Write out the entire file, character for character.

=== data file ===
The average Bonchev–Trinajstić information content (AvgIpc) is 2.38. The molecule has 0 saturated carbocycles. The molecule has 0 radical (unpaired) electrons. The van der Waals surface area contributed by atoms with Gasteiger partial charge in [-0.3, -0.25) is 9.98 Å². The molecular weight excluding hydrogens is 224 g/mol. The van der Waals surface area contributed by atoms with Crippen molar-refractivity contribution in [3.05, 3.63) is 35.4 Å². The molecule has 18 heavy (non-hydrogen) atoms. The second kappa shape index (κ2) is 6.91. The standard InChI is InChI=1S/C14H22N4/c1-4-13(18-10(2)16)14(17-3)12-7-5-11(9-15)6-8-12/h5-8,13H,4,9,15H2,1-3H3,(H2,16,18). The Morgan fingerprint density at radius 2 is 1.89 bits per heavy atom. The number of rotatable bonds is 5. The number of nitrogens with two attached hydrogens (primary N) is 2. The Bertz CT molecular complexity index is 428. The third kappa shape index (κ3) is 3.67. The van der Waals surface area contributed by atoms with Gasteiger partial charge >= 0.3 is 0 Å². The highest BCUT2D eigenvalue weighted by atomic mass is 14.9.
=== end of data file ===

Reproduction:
The average Bonchev–Trinajstić information content (AvgIpc) is 2.38. The molecule has 0 saturated carbocycles. The molecule has 0 radical (unpaired) electrons. The van der Waals surface area contributed by atoms with Gasteiger partial charge in [-0.3, -0.25) is 9.98 Å². The molecular weight excluding hydrogens is 224 g/mol. The van der Waals surface area contributed by atoms with Crippen molar-refractivity contribution in [3.05, 3.63) is 35.4 Å². The molecule has 18 heavy (non-hydrogen) atoms. The second kappa shape index (κ2) is 6.91. The standard InChI is InChI=1S/C14H22N4/c1-4-13(18-10(2)16)14(17-3)12-7-5-11(9-15)6-8-12/h5-8,13H,4,9,15H2,1-3H3,(H2,16,18). The Morgan fingerprint density at radius 2 is 1.89 bits per heavy atom. The number of rotatable bonds is 5. The number of nitrogens with two attached hydrogens (primary N) is 2. The Bertz CT molecular complexity index is 428. The third kappa shape index (κ3) is 3.67. The van der Waals surface area contributed by atoms with Gasteiger partial charge >= 0.3 is 0 Å². The highest BCUT2D eigenvalue weighted by atomic mass is 14.9.